This exhibit is primarily concerned with the American West, however, it is important to acknowledge that the town of Delaware, Ohio--where this exhibit was conceived and is physically on display--also sits on land that was taken from Indigenous people.
Ohio Wesleyan University occupies land that was home to many Native nations seeking refuge from the colonialist expansion of the United States. These nations included the Shawnee, Wyandot, Potawatomi, and the Lenni Lenape, whose “English” name—Delaware—became the name for this town. The Native names for the two rivers that border this valley—Scioto and Olentangy—persist even though the people who named them were removed to Indian Territory. In the United States today, populations of Lenape people live in Oklahoma and Wisconsin.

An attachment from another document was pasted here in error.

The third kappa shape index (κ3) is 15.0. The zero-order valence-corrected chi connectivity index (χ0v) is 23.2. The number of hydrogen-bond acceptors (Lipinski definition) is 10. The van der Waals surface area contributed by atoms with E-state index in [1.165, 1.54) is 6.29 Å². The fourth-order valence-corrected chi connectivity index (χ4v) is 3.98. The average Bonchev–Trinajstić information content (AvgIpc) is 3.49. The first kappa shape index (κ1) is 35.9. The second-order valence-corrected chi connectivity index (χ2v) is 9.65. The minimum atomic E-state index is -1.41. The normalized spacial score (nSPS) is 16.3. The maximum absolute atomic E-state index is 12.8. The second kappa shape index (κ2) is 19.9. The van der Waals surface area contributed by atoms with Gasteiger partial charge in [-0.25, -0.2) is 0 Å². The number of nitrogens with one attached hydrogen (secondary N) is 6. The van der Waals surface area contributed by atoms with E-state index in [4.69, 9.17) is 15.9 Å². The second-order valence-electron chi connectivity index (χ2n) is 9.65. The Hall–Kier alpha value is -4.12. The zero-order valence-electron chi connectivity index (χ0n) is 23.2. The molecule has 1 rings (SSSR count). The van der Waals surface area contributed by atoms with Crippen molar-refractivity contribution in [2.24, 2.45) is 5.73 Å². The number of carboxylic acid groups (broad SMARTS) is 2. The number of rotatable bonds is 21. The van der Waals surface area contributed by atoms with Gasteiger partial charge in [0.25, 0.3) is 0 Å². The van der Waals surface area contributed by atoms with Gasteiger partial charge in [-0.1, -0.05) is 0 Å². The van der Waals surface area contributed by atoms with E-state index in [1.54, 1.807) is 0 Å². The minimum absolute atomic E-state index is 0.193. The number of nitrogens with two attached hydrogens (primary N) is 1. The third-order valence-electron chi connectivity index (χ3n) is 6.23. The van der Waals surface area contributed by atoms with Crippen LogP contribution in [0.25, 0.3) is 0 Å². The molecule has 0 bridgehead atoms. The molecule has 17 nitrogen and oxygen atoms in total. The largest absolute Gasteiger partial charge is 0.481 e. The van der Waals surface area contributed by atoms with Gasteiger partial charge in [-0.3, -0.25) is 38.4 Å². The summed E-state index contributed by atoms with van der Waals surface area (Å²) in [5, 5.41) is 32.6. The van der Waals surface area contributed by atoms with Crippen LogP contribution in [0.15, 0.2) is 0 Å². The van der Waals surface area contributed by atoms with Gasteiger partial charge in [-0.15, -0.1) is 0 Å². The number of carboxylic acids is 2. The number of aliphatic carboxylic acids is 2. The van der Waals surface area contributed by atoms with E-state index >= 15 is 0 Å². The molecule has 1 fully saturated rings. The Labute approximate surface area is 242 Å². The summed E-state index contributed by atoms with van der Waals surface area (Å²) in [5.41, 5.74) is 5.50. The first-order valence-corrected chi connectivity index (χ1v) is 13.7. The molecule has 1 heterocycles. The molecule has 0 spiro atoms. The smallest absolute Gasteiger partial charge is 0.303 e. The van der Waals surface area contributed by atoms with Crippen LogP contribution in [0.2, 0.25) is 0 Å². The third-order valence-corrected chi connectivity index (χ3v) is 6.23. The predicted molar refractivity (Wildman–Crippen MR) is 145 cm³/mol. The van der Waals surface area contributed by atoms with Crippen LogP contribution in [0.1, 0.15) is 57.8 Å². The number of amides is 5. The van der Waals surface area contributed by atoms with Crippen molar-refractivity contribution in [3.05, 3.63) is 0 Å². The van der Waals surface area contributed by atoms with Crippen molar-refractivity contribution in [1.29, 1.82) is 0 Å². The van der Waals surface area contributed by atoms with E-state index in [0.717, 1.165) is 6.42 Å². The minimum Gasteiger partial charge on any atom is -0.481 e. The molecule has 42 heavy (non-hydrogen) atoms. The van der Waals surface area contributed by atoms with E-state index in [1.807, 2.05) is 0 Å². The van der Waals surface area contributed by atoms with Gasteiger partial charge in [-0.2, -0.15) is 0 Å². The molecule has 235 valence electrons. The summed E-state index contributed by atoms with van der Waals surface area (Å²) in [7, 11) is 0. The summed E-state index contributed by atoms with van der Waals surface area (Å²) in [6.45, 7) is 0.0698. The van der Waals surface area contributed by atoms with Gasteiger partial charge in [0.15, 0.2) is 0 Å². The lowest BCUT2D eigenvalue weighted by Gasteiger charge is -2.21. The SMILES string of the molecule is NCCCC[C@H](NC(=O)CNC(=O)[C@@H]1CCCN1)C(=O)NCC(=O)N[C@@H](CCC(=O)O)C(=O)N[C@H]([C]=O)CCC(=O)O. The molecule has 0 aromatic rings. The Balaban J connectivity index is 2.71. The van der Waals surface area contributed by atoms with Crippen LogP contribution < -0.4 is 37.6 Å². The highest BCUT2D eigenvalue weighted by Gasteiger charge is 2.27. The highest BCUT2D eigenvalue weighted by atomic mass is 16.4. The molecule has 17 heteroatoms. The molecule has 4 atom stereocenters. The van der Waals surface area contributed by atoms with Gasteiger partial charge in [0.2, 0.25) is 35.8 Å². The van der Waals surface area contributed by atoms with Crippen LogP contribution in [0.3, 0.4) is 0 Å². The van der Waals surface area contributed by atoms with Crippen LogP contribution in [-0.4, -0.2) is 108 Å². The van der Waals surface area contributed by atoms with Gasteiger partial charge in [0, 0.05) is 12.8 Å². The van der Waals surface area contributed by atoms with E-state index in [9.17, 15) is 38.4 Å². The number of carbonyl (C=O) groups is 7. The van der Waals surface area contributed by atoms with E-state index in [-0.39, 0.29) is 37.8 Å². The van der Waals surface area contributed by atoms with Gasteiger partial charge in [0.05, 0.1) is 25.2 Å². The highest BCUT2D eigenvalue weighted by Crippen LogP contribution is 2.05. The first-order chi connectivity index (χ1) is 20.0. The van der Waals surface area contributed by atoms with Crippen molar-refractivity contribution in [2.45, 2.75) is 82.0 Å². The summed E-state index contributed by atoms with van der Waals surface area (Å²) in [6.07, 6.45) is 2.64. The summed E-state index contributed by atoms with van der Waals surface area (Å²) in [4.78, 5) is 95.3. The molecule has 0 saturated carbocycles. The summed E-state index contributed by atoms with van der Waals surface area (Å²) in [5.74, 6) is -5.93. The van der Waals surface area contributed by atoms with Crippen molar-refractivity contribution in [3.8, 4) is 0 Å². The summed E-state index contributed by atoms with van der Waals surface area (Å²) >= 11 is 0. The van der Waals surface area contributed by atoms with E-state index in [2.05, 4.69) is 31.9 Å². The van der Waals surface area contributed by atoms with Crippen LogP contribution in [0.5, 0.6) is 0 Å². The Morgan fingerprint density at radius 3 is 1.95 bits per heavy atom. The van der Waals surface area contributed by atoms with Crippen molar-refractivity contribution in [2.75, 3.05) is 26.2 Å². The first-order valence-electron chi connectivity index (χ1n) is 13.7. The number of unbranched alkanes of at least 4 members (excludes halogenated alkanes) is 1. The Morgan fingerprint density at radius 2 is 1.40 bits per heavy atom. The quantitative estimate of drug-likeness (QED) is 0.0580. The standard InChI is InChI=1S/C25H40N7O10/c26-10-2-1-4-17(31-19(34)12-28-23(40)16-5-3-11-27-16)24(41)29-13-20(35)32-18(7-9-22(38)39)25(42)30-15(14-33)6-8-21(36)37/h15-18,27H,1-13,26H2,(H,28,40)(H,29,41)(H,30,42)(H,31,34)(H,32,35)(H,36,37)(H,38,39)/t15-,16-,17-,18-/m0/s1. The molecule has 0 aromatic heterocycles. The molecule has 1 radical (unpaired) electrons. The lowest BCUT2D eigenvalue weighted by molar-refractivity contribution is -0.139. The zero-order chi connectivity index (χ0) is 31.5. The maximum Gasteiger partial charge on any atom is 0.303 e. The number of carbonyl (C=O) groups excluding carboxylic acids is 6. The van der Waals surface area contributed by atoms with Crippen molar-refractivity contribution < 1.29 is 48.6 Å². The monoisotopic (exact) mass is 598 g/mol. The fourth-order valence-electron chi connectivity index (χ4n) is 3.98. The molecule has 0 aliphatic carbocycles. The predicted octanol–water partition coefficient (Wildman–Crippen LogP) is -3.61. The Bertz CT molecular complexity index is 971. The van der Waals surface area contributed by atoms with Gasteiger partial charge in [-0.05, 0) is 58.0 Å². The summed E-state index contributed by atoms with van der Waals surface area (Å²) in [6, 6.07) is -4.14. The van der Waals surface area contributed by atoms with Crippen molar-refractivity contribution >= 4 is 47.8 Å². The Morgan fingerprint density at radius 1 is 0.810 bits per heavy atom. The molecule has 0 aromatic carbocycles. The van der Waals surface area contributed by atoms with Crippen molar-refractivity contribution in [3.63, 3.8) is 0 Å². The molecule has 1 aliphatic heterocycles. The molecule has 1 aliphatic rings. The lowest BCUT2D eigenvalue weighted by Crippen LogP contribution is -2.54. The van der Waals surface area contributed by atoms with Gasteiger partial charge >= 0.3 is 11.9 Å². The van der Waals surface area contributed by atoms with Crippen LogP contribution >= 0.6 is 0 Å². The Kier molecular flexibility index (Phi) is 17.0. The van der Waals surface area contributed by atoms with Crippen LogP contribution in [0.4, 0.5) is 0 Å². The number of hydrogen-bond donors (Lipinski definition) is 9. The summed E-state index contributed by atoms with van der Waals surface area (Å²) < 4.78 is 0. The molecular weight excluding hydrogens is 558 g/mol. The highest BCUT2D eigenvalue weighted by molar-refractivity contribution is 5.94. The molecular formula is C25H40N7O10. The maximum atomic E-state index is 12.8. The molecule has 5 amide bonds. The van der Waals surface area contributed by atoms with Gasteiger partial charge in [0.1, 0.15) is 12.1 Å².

Although the state has no federally recognized tribes or reservations, central Ohio is now home to many Native people whose parents and grandparents were relocated away from reservations and into cities by the United States government in the 1950s and 1960s. They include people from the Lakota, Cherokee, Navajo, Seneca, and other nations.
Although this history is complex, and little known, we believe that recognizing such truths are the first steps to creating more inclusive histories and more equitable relationships among people in this country.